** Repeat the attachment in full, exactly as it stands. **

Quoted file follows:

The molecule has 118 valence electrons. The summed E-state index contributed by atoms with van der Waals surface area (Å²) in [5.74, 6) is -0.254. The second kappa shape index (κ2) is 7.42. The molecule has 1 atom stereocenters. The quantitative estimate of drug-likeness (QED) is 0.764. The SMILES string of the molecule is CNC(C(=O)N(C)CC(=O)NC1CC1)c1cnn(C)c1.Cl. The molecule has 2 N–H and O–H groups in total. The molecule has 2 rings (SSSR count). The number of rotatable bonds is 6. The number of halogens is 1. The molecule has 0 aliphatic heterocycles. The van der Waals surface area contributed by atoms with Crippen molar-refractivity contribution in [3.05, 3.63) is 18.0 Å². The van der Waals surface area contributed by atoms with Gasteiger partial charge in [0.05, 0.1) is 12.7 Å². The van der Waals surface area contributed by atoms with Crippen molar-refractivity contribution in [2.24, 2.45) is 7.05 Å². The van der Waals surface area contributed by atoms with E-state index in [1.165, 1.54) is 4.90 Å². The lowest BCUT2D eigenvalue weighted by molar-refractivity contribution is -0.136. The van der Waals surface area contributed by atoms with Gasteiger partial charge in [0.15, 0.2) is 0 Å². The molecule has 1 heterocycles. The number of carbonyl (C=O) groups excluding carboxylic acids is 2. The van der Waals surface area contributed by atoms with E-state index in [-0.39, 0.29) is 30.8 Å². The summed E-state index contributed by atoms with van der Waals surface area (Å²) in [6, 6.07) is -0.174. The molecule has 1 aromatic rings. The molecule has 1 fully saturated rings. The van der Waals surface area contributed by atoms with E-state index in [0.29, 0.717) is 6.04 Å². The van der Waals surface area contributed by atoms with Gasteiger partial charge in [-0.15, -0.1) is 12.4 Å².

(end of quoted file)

The molecule has 118 valence electrons. The summed E-state index contributed by atoms with van der Waals surface area (Å²) in [5.74, 6) is -0.254. The second kappa shape index (κ2) is 7.42. The molecule has 1 atom stereocenters. The quantitative estimate of drug-likeness (QED) is 0.764. The SMILES string of the molecule is CNC(C(=O)N(C)CC(=O)NC1CC1)c1cnn(C)c1.Cl. The molecule has 2 N–H and O–H groups in total. The molecule has 2 rings (SSSR count). The number of rotatable bonds is 6. The number of halogens is 1. The molecule has 0 aliphatic heterocycles. The van der Waals surface area contributed by atoms with Crippen molar-refractivity contribution in [3.05, 3.63) is 18.0 Å². The van der Waals surface area contributed by atoms with Gasteiger partial charge in [0.05, 0.1) is 12.7 Å². The van der Waals surface area contributed by atoms with Crippen molar-refractivity contribution in [2.24, 2.45) is 7.05 Å². The van der Waals surface area contributed by atoms with E-state index in [1.165, 1.54) is 4.90 Å². The lowest BCUT2D eigenvalue weighted by molar-refractivity contribution is -0.136. The van der Waals surface area contributed by atoms with Gasteiger partial charge in [0.15, 0.2) is 0 Å². The molecule has 1 heterocycles. The number of carbonyl (C=O) groups excluding carboxylic acids is 2. The van der Waals surface area contributed by atoms with E-state index in [-0.39, 0.29) is 30.8 Å². The summed E-state index contributed by atoms with van der Waals surface area (Å²) in [6, 6.07) is -0.174. The molecule has 1 aromatic rings. The molecule has 1 fully saturated rings. The van der Waals surface area contributed by atoms with E-state index in [0.29, 0.717) is 6.04 Å². The van der Waals surface area contributed by atoms with Gasteiger partial charge in [-0.15, -0.1) is 12.4 Å².